PushNationFest.org | Spinal Cord Injury and Pain Management
This article explores the concept of an alternative medicine for SCI survivors, specifically hypnosis.
sci, spinal cord injury, paralysis, paraplegic, quadriplegic, pain, pain management, hypnosis, meditation
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Pain Management Through Hypnosis

Photo Credit: http://www.shastahypnosis.com/

Photo Credit: http://www.shastahypnosis.com/

Chronic pain is a significant problem for spinal cord injury (SCI) patients that can play a huge factor in a person’s quality of life. Although there are hundreds of medications and therapies out there for pain management, relief is usually followed with a line of side effects. This article explores the concept of an alternative medicine: Hypnosis- the method of reaching healing powers within your subconscious mind. And no, we’re not talking about a sideshow act where the hypnotist is trying to get a good laugh out of the audience.

This form of hypnosis focuses on the connection of the body and mind and is known to increase feelings of well-being, reduce anxiety, help with sleep, and control over body pain. Pain is usually categorized into two categories – acute and chronic pain. Acute pain is the sensation that takes place before we begin healing, where your body tells you something is wrong. Chronic pain is what remains after the healing process has begun and continues for months or years after.

Long term discomfort is proven to be significantly more difficult to heal through hypnosis because there are many factors and complications that can greatly affect a patient’s mental receptiveness. This includes but is not limited to physiological stress, pain source, resentment to their condition, deactivation, and guarding. Some spinal cord injury patients may expect hypnosis to essentially cure them of the pain when, in truth, hypnosis makes it more manageable. The focus is more energy and willingness to participate in exercise and physical therapy. It also is shown to improve sleep and avoid disruptions due to pain. These things increase a patient’s quality of life.

Hypnosis has proven to work significantly for acute pain scenarios. For example, burn patients have been hypnotized in the emergency room to feel a cooling sensation on the burned area. A study done by Ewin (1978) stated that patients experienced more comfort and faster wound healing with this approach. This alternative form of treatment can also be used to ease muscle tension which is highly associated with pain.  With hypnotherapy, the patient is aroused into physical relaxation such as “floating” or “lightness” to relax the muscles.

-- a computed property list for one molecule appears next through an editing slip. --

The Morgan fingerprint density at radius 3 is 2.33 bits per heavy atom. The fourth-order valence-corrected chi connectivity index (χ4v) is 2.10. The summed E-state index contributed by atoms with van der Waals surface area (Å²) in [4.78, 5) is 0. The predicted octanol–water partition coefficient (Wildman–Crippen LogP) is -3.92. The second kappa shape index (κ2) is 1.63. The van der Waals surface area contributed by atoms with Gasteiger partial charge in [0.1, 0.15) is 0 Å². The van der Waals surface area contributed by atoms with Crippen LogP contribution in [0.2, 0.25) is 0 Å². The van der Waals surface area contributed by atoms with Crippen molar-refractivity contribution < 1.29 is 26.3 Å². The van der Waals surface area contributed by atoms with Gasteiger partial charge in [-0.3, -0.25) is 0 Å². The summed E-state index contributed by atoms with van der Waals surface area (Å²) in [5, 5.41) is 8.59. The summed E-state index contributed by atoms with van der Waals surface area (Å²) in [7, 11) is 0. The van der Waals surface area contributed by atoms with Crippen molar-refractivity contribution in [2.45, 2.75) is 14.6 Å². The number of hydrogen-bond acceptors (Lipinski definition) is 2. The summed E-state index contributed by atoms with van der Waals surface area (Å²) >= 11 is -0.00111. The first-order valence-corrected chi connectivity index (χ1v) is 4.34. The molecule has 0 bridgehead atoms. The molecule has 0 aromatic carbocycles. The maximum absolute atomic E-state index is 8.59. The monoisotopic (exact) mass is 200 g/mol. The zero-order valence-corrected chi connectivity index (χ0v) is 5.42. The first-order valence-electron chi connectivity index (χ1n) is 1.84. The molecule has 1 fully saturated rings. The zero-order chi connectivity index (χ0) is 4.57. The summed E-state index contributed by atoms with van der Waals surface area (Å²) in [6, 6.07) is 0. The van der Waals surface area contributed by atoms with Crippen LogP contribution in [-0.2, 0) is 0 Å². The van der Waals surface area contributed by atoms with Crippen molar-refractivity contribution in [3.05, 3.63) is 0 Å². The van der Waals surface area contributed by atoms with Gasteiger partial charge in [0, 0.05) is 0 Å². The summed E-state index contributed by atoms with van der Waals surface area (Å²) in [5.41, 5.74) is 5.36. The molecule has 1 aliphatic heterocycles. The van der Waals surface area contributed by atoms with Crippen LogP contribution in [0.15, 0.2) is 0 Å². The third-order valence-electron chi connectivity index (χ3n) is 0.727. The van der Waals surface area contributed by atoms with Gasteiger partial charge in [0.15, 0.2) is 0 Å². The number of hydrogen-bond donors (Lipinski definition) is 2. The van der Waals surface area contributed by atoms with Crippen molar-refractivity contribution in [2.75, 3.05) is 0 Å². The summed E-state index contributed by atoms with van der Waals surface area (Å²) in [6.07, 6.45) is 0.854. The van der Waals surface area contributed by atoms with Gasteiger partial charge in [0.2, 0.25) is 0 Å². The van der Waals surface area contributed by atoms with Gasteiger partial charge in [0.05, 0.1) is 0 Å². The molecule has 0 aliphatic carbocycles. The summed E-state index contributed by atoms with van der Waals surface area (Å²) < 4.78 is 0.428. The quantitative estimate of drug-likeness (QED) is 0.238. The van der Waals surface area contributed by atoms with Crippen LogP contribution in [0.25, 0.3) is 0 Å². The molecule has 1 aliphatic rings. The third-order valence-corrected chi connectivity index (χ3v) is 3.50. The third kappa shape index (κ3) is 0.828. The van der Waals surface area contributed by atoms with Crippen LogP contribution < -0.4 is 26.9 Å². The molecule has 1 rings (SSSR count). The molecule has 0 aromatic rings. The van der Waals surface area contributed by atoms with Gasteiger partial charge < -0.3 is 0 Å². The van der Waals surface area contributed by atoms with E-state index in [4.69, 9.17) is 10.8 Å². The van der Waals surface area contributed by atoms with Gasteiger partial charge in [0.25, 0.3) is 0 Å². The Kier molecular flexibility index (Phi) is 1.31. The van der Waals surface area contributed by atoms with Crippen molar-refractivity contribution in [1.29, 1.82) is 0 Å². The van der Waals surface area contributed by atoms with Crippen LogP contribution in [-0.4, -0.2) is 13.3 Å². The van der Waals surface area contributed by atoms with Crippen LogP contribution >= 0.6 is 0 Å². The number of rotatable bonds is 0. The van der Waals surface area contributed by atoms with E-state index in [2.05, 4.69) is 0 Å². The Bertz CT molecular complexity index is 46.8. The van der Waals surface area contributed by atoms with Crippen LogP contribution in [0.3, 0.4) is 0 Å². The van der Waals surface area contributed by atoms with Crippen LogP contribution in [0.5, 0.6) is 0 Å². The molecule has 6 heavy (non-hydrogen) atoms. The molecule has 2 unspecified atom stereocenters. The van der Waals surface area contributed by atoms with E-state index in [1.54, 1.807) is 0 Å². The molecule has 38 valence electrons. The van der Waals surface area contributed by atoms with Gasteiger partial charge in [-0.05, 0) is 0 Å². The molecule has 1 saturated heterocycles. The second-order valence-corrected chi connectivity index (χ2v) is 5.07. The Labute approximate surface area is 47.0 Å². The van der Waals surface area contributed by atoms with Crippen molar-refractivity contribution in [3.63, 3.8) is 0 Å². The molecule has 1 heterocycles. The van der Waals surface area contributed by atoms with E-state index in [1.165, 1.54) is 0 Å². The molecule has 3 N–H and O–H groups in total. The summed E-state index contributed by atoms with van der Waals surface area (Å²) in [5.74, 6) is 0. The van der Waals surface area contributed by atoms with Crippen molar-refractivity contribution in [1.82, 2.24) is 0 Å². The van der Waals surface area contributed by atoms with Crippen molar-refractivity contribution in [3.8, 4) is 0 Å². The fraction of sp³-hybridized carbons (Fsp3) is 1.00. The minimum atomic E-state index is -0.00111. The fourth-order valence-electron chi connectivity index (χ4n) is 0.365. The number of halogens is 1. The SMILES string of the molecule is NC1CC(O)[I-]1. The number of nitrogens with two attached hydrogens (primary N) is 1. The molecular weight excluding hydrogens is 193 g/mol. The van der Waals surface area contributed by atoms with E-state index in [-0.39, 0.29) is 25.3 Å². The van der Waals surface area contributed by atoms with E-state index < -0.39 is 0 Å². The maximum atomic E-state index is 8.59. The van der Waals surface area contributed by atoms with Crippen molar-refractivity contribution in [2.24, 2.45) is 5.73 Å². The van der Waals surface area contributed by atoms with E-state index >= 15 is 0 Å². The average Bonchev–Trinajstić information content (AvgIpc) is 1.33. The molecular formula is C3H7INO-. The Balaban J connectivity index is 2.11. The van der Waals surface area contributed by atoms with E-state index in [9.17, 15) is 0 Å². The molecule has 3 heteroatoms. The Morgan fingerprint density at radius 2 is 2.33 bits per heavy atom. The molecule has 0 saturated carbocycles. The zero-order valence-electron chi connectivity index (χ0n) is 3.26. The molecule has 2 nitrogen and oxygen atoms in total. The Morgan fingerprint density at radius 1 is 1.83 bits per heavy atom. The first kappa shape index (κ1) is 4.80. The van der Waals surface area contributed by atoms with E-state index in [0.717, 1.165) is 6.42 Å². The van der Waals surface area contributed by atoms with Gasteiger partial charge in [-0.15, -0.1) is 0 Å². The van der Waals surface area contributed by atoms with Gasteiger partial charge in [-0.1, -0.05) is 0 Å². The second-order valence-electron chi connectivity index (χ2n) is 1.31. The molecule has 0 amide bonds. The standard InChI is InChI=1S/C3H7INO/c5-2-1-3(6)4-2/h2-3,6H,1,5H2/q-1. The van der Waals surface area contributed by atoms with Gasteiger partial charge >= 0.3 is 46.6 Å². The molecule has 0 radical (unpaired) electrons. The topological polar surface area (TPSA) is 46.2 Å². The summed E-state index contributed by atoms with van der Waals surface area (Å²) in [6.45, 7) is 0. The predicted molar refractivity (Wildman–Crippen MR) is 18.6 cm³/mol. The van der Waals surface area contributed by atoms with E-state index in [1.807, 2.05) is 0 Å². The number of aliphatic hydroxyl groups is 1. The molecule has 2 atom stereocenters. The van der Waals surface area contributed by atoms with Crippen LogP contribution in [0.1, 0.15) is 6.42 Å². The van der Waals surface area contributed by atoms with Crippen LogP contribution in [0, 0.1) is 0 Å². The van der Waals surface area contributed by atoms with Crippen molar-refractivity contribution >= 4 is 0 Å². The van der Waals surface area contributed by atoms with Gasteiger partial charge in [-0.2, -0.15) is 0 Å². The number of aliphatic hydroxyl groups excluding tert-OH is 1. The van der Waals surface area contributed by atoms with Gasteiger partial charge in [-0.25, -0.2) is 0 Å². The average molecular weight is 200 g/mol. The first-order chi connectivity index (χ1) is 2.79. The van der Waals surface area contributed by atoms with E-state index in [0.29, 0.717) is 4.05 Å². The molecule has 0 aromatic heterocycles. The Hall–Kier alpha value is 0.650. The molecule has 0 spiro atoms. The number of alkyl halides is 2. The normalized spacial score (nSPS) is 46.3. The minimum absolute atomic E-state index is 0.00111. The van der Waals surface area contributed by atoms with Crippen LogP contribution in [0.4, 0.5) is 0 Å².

During hypnosis, mental clarity and positivity can be used to change one’s subconscious and, in effect, prevent pain receptors from registering in the brain. Hypnosis turns off this conscious part of the brain to kick start into alpha brain waves, allowing the mind to become more attentive and open to changing the signals sent to the body. Essentially, this form of treatment changes the way patients perceive pain messages and are able to decrease activity in the part of the brain that experiences pain intensity.  Those who undergo this form of treatment train the active part of the brain to modify how they allow pain to make them feel.

Hypnotherapy has begun to be widely used throughout the medical industry. According to the International Journal of Clinical and experimental Hypnosis, this treatment has been known not only help chronic pain in SCI patients but also assist in the treatment of mental disorders, addiction, burn victims, and so much more.

With its increasing popularity, more doctors and clinics are exploring hypnotherapy as a new method to attack pain. The great thing about hypnosis is that it can be used alongside your prescribed medications or solo. In a time of expensive medical bills, it’s nice to explore a treatment that can reduce your cost of pain management.  If this form of treatment is something you’re interested in, talk to your doctor about discovering this alternative option.


Hypnotherapy for the Management of Chronic Pain, Elkins et al.

Profile of Perpetual-cognitive Traits and Personality Style of Possible Relevance to Creative Productivity, Ewing et al.

Trance and treatment: clinical uses of hypnosis, Speigal et al.

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